UK Teleplay Retro: Red Shift

UK Teleplay Retro: Red Shift

Director John Mackenzie might be best known for 1980’s The Long Good Friday with Bob Hoskins and Helen Mirren, which is undeniably a great gangster film (a personal favorite of yours truly). While Mackenzie's work on the big screen never reached those levels again, his TV movies and teleplays are on par with the brilliance that made The Long Good Friday standout with energy and intelligence.

His teleplays Just a Boys' Game, Just Another Saturday, and the Scottish television film A Sense of Freedom (which is a spiritual companion to The Long Good Friday) deconstruct and re-examine topical social issues with unimposing vigor just as The Long Good Friday segued from a gangster film to a telling treatise regarding The Troubles throughout the United Kingdom.

1978's Red Shift, part of the Play for Today series, is something different from Mackenzie, while the immediacy of the story is compelling, it’s a dense narrative that might instill trepidations but proves to be a rewarding experience, and a rather unique one at that. Traversing three time periods with misunderstood young men as the focus of each, one a brainy college student in the throes of young love in the present day, a Roman soldier among a battalion infatuated with someone they believe to be a pagan goddess, and a revolutionary soldier in the English Civil War. The connective tissue is the location of Mow Cop in South Cheshire and an axehead that infatuates the nervy savant Tom, a college student living with his parents, whose all-consuming relationship with his girlfriend, Jan, is the primary focus of Red Shift’s three-wheeled narratives. Tom and Jan’s mercurial young love is skittering off the rails, and Tom’s strained psychosis is a challenge for his lover, as well as his caring but somewhat overbearing parents.  

In slicing up this busy, but never rushed, story we spend most of the time in the present day. The allotted time is appropriately divided between each timeline, and the proceedings can be a bit muddled. Without some prerequisite knowledge, unassuming viewers might find themselves a bit lost in the time-hopping narrative of Red Shift. However, John Mackenzie’s stalwart direction flatters the material, refraining from tactile whimsy for a more blunt sense of realism in every period.

The immensity of the emotional tension between Tom and Jan is at the crux of the story; they share something special, and like some young couples, their love looks to destroy them. Emotions run high, and their story could carry it’s own teleplay, but the hallucinatory incorporation of cross-cutting time periods, the allure of folkloric mysticism, rural horror, and heady concepts such as femininity, cosmic connections, play out with credibility. Red Shift is not consistent with the “trippy think pieces” that populate the counter-cultural tenor of the times. Historical detail and grittiness come to life; Mackenzie articulates a unique tonal balancing act that is unexpectedly thoughtful as it is imaginative.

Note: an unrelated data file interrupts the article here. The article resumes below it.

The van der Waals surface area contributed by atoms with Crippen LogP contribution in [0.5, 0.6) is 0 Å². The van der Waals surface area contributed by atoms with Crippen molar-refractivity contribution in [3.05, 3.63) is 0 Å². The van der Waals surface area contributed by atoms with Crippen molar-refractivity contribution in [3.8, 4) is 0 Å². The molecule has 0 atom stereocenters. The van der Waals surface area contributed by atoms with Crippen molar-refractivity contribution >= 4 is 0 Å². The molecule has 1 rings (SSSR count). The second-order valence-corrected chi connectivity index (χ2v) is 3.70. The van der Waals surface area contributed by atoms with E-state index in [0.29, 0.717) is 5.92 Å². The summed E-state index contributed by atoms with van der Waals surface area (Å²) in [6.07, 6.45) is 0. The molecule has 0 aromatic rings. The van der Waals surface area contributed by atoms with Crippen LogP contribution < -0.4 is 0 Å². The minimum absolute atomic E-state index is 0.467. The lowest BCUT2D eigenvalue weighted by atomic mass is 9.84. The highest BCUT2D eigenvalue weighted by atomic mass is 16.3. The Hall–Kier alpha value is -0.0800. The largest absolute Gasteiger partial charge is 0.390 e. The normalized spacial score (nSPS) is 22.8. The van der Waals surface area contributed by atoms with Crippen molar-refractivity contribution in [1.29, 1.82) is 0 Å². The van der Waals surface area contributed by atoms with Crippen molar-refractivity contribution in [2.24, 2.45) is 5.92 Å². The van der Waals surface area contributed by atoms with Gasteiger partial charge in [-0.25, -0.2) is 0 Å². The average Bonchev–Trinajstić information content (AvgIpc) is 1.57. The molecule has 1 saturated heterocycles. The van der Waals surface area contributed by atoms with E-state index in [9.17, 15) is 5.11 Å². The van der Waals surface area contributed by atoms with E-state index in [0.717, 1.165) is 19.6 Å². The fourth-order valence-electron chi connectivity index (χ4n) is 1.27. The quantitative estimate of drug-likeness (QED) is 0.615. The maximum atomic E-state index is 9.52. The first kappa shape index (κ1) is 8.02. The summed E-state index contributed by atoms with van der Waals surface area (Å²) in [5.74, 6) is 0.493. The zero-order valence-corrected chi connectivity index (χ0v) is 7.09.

For a teleplay, Red Shift is beyond ambitious, and I can’t say that this show ever bore signs of restriction, being a comparatively modestly budgeted teleplay.

John Mackenzie directs this unusual but feasibly conceived drama; that’s equally up to the task of exploring heady material without letting the busy script get away from him. The cas includes Ken Hutchison (Straw Dogs, Gandhi), Robert Brown (who played M in several Bond films) and James Hazeldine (Sovereign's Company, Pink Floyd's The Wall). The lovers are played by Lesley Dunlop (The Elephant Man) and Stephen Petchter. Dunlop ended up being a more viable star of film and television, while Petchter’s first leading role here lead to a subsequent career in television.

Director Mackenzie and writer Alan Garner's creation is about as ambitious as anything I’ve seen regarding the Play for Today series. Red Shift feels liberated from the studio-bound feel of other titles produced by BBC/ITV. The BFI has been turning out a plethora of diverse titles on DVD from this era of brilliant British television, so if you have a region-free DVD playerRed Shift is a fascinating tale of tales for any curious cinephile.

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